The most significant money stories of 2017

14 December 2017

2017 has been a year full of ups and downs in the world of money. Here are the most significant stories, hand-picked by the Moneywise team.

HOME FINANCES: Energy Price Cap

Helen Knapman

In the run-up to this year’s general election, Theresa May pledged to cap energy prices as part of her campaign.

The announcement followed hot on the heels of suppliers upping gas and electricity bills – among the Big Six providers, prices rose by up to 14.9% on average. Pre-payment customers had also already seen their bills capped in April.

Since being re-elected as Prime Minister, Mrs May has kept true to her promise – in October, the government published a Draft Tariff Cap Bill.

Under the Bill, a cap will be implemented to limit the cost of standard variable tariffs and other default tariffs that consumers are moved to at the end of a fixed-term deal. This will remain in place until 2020, but energy regulator Ofgem will have the power to extend it for a year on up to three occasions.

However, the level of the cap has yet to be set and there is a concern providers will simply set their prices to the level of the cap. In addition, many energy experts have warned that a cap won’t encourage consumers to switch, which could save them more.

Read the full story: 18 million energy customers to see bills capped by government

SCAMS AND RIP-OFFS: Equifax data breach

Edmund Greaves

In October, Equifax announced that 693,665 UK customers were affected by a serious breach in its security, and a potential loss of data. 

This is a calamity for the people who have had their data stolen, but the Equifax data breach also marks a low point for consumer data security and confidence in corporate responsibility for data.

Criminals who gain access to Equifax’s customer data can quite easily build fake financial profiles and cause all sorts of trouble. The sheer depth of information that a credit report mines can be dangerous in the wrong hands.

A new marketplace for data, both legal and illicit, has emerged with the onset of social media, online financial management and other fintech. The breadth and depth of consumer data at stake is enormous, and the Equifax breach is the most alarming signal that now more than ever consumers need to be conscious of what they share online.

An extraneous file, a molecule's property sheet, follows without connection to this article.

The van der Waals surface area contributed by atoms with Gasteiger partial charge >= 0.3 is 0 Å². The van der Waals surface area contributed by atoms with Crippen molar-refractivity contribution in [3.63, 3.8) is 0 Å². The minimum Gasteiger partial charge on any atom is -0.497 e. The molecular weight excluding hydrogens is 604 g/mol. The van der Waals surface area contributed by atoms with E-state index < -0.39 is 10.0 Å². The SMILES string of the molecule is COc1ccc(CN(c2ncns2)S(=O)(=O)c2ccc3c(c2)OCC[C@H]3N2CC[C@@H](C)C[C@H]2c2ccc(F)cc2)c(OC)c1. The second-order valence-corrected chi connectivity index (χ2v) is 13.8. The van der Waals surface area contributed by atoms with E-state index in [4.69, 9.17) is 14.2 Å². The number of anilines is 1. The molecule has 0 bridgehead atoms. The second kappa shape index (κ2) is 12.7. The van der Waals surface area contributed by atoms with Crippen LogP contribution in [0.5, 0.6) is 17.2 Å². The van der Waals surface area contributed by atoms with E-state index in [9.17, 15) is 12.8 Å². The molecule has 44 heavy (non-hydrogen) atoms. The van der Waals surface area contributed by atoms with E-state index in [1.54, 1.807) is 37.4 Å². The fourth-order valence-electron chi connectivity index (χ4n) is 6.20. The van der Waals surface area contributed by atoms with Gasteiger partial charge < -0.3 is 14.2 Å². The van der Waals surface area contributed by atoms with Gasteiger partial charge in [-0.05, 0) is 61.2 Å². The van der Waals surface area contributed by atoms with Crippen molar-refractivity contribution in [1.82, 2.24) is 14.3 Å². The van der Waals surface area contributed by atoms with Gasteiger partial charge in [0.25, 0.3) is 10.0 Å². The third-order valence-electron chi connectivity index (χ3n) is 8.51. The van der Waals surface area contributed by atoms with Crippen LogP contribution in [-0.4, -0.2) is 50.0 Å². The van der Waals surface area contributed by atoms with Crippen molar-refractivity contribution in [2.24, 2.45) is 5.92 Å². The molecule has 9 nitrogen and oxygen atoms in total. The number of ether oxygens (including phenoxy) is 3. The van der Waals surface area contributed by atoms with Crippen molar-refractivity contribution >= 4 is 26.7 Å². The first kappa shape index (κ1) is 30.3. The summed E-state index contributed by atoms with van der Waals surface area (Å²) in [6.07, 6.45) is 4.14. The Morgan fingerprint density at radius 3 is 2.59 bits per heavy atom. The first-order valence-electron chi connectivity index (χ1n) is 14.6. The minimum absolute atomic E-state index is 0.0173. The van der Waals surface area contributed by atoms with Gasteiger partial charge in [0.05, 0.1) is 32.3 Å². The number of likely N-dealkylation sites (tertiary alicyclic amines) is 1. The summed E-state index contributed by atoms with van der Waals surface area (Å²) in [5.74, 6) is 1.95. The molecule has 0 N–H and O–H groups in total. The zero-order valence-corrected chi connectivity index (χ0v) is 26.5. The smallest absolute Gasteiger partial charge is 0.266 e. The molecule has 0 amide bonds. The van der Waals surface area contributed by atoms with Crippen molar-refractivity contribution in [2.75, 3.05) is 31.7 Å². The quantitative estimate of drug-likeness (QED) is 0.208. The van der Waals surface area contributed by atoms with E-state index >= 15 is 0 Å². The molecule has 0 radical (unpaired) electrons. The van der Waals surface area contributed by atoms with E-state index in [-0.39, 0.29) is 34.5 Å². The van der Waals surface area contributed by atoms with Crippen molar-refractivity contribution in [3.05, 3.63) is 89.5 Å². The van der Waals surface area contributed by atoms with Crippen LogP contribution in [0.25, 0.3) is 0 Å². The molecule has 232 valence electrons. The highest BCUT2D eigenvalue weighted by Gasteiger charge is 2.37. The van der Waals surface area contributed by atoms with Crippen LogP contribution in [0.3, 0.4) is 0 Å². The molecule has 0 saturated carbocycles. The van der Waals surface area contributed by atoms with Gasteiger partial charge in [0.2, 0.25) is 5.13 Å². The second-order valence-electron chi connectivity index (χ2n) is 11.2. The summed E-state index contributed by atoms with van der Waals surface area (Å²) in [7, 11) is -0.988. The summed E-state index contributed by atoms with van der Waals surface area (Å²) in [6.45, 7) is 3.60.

General Data Protection Regulation, which intends to strengthen and unify data protection within the European Union, becomes enforceable next year and goes a fair way to protecting consumers’ rights. But the burden will ultimately fall to individuals to make sure they don’t get caught out in the first place.  

Read the full story: Investigation into Equifax data breach launched by financial regulator

PROPERTY: The rise of renting

Hannah Nemeth

The news that 5.8 million (24%) households will be renting privately by 2021 – up from five million today – signals a change in attitude towards renting privately, despite homeownership still being the Holy Grail for many Brits.

Knight Frank’s annual report into the Private Rented Sector, which came out in mid-June, was based on a survey of 10,000 tenants and 26 big housing investors to get an understanding of how private renting will develop over the next few years.

While two thirds of tenants are saving up for a deposit for their first home, Knight Frank suggests that more people are renting out of choice because it is more affordable than homeownership.

The report touches on Build to Rent, which is part of a government initiative to increase the supply of high-quality homes for tenants.

These schemes are typically owned by institutional investors, rather than buy-to-let landlords.

According to research by Savills for the British Property Federation, there are 95,918 Build to Rent homes complete, under construction or in the planning pipeline across the UK. I think this sector will become increasingly important as a means of providing new homes while homeownership remains out of the reach for so many people.

Read the full story: A quarter of households will rent privately by 2021

SAVING & BANKING: Savers continue to battle rising inflation

Adam Williams

Since February inflation has been above the Bank of England’s 2% target, rising to a peak of 3% in September and October.

This means that even if you have one of the top savings accounts, you are likely to be getting poorer in real terms as inflation whittles away the value of your cash. Since the summer, there have been few open-to all savings accounts that have been able to beat inflation, no matter how long you’re willing to lock your cash away for.